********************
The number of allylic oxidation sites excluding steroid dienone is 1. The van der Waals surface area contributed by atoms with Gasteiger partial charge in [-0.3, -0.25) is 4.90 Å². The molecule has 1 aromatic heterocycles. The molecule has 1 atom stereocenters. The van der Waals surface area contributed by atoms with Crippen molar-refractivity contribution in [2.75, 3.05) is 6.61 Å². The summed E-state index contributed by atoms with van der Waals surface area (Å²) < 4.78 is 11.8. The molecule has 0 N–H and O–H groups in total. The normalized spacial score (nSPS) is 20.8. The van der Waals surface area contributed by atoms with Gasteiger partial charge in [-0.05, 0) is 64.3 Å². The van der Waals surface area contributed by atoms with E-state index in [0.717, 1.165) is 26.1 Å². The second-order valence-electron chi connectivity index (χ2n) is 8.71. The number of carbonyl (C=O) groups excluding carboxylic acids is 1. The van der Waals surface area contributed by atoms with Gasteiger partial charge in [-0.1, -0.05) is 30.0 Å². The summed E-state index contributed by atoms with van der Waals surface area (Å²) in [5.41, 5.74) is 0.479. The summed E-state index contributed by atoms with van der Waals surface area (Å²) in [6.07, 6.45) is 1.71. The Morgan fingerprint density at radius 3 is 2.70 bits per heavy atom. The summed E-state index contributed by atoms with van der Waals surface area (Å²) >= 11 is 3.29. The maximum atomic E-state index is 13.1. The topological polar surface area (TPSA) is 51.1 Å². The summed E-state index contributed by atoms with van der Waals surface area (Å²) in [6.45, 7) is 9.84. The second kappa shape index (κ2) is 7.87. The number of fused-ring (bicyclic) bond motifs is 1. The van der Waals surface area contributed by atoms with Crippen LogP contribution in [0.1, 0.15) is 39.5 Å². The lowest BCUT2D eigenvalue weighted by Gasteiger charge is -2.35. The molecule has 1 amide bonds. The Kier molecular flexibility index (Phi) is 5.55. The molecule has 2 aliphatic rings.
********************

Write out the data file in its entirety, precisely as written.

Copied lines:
The number of allylic oxidation sites excluding steroid dienone is 1. The van der Waals surface area contributed by atoms with Gasteiger partial charge in [-0.3, -0.25) is 4.90 Å². The molecule has 1 aromatic heterocycles. The molecule has 1 atom stereocenters. The van der Waals surface area contributed by atoms with Crippen molar-refractivity contribution in [2.75, 3.05) is 6.61 Å². The summed E-state index contributed by atoms with van der Waals surface area (Å²) < 4.78 is 11.8. The molecule has 0 N–H and O–H groups in total. The normalized spacial score (nSPS) is 20.8. The van der Waals surface area contributed by atoms with Gasteiger partial charge in [-0.05, 0) is 64.3 Å². The van der Waals surface area contributed by atoms with E-state index in [0.717, 1.165) is 26.1 Å². The second-order valence-electron chi connectivity index (χ2n) is 8.71. The number of carbonyl (C=O) groups excluding carboxylic acids is 1. The van der Waals surface area contributed by atoms with Gasteiger partial charge in [-0.1, -0.05) is 30.0 Å². The summed E-state index contributed by atoms with van der Waals surface area (Å²) in [5.41, 5.74) is 0.479. The summed E-state index contributed by atoms with van der Waals surface area (Å²) in [6.07, 6.45) is 1.71. The Morgan fingerprint density at radius 3 is 2.70 bits per heavy atom. The summed E-state index contributed by atoms with van der Waals surface area (Å²) >= 11 is 3.29. The maximum atomic E-state index is 13.1. The topological polar surface area (TPSA) is 51.1 Å². The summed E-state index contributed by atoms with van der Waals surface area (Å²) in [6.45, 7) is 9.84. The second kappa shape index (κ2) is 7.87. The number of fused-ring (bicyclic) bond motifs is 1. The van der Waals surface area contributed by atoms with Crippen LogP contribution in [0.1, 0.15) is 39.5 Å². The lowest BCUT2D eigenvalue weighted by Gasteiger charge is -2.35. The molecule has 1 amide bonds. The Kier molecular flexibility index (Phi) is 5.55. The molecule has 2 aliphatic rings.